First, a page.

"So you think I
should be shot?"
by Lisa Jeffs
When I walked into a downtown Toronto school last fall to speak to a high school class, I didn't expect a warm and fuzzy reception. As I would be talking about issues of concern to lesbians, gays and bisexuals, I anticipated the usual amount of subtle heterosexism ("I don't mind gays as long as they don't flaunt it"), or the occasional display of blatant lesbo/homophobia ("One of them queers had better not come on to me, man."). What I didn't expect was to be told that, because I am a lesbian, I should be killed.
As representatives of the Toronto Board of Education's Human Sexuality Program, Steve Soloman and I had been asked to speak to this particular class because the teacher thought the students were lacking awareness on lesbian, gay and bisexual issues. The students were disruptive throughout our presentation, and most of them spent the time laughing, whispering, or divulging their worst experiences with lesbians, gays and bisexuals to their neighbours or to us. I suppose we could have walked out. Or we could have asked the most disruptive students to leave, which would have left us with an audience of about three. Instead we decided to persevere (1).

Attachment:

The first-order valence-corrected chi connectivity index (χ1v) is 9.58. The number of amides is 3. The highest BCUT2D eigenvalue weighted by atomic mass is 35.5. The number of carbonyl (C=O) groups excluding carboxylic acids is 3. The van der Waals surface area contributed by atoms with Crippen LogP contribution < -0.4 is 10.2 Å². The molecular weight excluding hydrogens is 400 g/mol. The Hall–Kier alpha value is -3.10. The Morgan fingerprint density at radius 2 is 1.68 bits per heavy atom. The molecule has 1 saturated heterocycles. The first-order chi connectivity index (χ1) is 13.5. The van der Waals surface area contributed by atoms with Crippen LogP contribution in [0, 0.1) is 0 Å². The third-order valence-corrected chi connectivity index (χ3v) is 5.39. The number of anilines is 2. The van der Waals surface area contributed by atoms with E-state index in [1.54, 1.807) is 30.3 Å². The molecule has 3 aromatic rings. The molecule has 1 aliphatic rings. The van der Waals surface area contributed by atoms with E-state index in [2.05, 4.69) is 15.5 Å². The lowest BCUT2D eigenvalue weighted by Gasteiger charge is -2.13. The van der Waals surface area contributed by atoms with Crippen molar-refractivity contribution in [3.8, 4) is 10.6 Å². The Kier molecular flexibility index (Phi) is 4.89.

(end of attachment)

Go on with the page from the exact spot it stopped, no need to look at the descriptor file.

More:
The comment on the value of my lesbian life came about three quarters of the way through the presentation. The class had been getting increasingly rowdy when a student sitting near the front stated loudly, "All of them should be shot." In the few seconds my mind had to formulate a response, I thought of how one of the main reasons for going into classrooms as an out lesbian was to personalize the issue for young people. If a name and face can be attached to "queers" then we will no longer be somewhere "out there" (on Mars, for example); we will be living, thinking and feeling human beings. Since I had been talking with this class for almost an hour, I thought maybe I had become a real live person, who also happens to be lesbian. With this in mind, I questioned the student's sincerity. "So you think I should be shot?" I asked. Without a second's hesitation she answered "Yes."